Someone Has To Look After These People

It is older generations that leave behind valuable lessons. However, it is a society in general that fails to learn from those lessons until it is too late. My grandmother, if she were still alive, would be 101 in a few days. She worked as a psychiatric nurse for the now-closed Dorothea Dix Hospital in Raleigh, North Carolina for over 33 years. She loved her job because she had compassion and empathy for people. Many of her friends and relatives were concerned for her daily safety working closely with unpredictable seriously ill mental patients. However, she would eloquently put it, “someone has to look after these people.”

To me, that statement alone is paramount to many of the discussions surrounding criminal justice reform, mental illness, and compassion in society today. Decades ago politicians decided to close nearly all state-managed mental health facilities. Later it was insurance companies that began reducing policy coverages for underlying mental health assessments. Then that trickled down towards expensive medications that those with a mental illness cannot afford or ensure regiments are taken promptly to keep them off the streets. The bottom line is nobody is looking after the mentally ill. Well, at least not in a sense we were once accustomed to. Today, mental health is governed and managed by your local police or law enforcement department. Rather than adequately fund a psychiatric clinic, hospital, or increase our nursing shortages American culture feels that police can best manage the mental illness crisis.

When I read the newspaper and learn about another random school shooting, I quickly identify where such chaos and carnage could have been prevented not with gun control, safer schools, unique alert systems, or police presence. Instead the lack of mental health accessibility, counseling, facilities, and qualified individuals to identify these individuals are restricted by polished police cars, fancy badges, uniforms, guns, and police registries. A simple comparison of a mental health clinic versus a police station looks like night and day in America. Perhaps it is time to spread out that police funding to other departments to help citizens go back towards helping people and those with mental illnesses. Jails and solitary confinement facilities are not a proper way to treat mental illnesses.
Additionally, society must stop second-guessing individuals trying to use mental illness claims as a way to skirt criminal justice. It is time to allow qualified and licensed doctors to make that assessment. If someone is a danger to society, then let a someone with a medical license, doctorate, and a hospital residency instead of an individual with a two-week jailer course and basic first aid/CPR.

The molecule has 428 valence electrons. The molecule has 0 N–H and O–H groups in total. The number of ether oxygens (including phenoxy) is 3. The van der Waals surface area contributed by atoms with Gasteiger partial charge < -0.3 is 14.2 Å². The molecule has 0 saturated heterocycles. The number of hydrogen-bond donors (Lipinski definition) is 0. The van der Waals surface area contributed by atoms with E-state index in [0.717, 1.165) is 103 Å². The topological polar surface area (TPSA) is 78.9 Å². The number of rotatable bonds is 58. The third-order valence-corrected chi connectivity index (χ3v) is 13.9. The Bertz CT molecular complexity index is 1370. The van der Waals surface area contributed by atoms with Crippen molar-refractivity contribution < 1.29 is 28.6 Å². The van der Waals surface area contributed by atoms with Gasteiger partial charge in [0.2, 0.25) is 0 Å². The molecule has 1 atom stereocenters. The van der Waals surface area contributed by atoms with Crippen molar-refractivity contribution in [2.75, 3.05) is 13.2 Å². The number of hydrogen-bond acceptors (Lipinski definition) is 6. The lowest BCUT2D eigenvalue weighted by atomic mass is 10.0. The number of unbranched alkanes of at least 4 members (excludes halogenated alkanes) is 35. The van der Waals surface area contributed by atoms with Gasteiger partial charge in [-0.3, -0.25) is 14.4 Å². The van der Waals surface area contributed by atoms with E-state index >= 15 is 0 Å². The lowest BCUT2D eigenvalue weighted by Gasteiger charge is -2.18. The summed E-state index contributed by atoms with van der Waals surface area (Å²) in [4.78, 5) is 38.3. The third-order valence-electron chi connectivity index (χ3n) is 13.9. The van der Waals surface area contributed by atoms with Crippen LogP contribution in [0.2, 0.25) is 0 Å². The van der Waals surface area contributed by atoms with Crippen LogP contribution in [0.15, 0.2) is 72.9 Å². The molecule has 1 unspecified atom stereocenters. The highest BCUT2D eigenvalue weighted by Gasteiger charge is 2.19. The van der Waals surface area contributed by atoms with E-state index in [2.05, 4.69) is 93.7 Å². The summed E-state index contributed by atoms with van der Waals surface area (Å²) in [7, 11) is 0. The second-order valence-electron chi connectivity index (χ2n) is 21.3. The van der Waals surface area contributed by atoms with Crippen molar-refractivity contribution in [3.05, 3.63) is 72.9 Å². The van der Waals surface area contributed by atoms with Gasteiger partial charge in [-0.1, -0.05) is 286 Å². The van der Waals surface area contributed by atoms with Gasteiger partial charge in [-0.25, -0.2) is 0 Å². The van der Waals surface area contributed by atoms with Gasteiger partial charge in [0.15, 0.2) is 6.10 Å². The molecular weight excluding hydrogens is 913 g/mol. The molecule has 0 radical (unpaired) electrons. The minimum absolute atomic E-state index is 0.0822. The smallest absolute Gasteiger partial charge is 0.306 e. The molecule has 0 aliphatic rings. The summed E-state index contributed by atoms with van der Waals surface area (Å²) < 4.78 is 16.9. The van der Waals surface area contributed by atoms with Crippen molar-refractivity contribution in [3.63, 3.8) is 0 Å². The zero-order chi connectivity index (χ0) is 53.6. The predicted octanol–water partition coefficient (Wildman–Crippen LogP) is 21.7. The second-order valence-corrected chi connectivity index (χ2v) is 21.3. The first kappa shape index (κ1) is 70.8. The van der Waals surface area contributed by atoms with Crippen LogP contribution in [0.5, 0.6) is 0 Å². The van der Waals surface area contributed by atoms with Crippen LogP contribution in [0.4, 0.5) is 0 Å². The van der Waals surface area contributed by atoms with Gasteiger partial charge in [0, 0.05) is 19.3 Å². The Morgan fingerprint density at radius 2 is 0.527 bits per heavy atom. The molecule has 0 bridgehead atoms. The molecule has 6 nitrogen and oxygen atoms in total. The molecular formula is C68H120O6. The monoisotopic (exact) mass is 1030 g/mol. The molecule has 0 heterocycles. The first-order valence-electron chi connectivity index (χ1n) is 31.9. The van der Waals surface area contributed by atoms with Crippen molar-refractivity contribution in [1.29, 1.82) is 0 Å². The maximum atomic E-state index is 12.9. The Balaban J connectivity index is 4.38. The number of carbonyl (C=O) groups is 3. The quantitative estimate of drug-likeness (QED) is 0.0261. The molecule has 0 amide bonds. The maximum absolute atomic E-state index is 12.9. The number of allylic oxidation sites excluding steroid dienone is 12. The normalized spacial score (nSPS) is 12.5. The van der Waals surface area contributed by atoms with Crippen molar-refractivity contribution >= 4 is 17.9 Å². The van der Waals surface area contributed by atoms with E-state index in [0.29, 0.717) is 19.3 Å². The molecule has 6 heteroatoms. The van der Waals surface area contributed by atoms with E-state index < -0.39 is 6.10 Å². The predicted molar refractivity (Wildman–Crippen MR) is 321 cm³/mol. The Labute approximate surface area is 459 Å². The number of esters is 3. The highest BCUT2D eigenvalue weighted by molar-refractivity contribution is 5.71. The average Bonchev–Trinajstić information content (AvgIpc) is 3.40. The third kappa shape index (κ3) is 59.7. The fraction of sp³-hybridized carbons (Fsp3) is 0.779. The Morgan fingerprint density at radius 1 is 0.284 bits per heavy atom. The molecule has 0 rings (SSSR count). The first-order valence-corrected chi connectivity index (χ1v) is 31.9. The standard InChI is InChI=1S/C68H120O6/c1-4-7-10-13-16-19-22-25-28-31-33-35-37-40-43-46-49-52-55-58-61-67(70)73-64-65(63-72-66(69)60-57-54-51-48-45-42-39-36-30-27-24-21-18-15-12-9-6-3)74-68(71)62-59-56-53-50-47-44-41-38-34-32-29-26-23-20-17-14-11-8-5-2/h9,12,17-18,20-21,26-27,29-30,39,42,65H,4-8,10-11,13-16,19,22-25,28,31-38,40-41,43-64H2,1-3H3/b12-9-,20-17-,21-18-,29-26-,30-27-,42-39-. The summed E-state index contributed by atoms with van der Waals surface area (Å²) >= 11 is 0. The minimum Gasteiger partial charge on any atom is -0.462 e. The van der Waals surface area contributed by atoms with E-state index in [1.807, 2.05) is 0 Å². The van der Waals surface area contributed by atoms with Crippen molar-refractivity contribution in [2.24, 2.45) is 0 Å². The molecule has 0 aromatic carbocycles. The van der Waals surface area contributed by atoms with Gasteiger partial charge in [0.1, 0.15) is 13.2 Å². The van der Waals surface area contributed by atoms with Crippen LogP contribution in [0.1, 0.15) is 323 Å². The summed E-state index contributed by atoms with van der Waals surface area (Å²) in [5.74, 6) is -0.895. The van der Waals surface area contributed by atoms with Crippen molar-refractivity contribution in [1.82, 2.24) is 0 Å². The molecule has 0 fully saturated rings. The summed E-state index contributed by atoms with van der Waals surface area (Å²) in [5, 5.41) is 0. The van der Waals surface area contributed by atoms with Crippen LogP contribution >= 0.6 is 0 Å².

Lastly, psychiatric facilities are not institutions where we lock individuals up and throw away the key. They are treatment facilities that utilize plans of action to assimilate people back into society. After all, these are people and human beings too. The stigma of mental illness is typically identified negatively within society. That is because we fail to see or witness first hand the overall successes and rely on poor data or circumstances of particular individuals that enter and exit habitually. Our overall vision of mental health encompasses those where psychological effectiveness is not working rather than the whole. This is where we must halt rhetoric such as throwing away a key because doing so doesn’t provide a treatment plan or an ability to remedy mental health issues. Instead, it is a recipe to pass on the problems to future generations because there was nobody to look after them.

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Social Media Detox

I remember a time each Sunday where the newspaper delivery would be bundled like a giant log of firewood with a rubber band at the elasticity breaking point. Within that Sunday edition was coupons, humor sections, public opinion, and segments on what is happening in our neighborhood. Reading the newspaper was perhaps a quiet moment of clarity and solitude. There wasn’t vibrating phone sounds, dings from instant messages, nor random telemarketers interrupting your homemade Sunday coffee moment. It was a quiet time of reflection and absorption of reported credibility of incredible moments.

The weekend also presented a much needed moment to reconnect with family, friends, or neighbors. There were a pen and pad usually near any telephone to write down essential engagements or events. There was a diplomatic methodology as to how to turn down an engagement offer or request. Ringing your parents for some could be a challenge because there seemed to be at least one conflicting moment during the phone conversation. However, we dealt with it and got it over with – until its reintroduction on the next telephone call.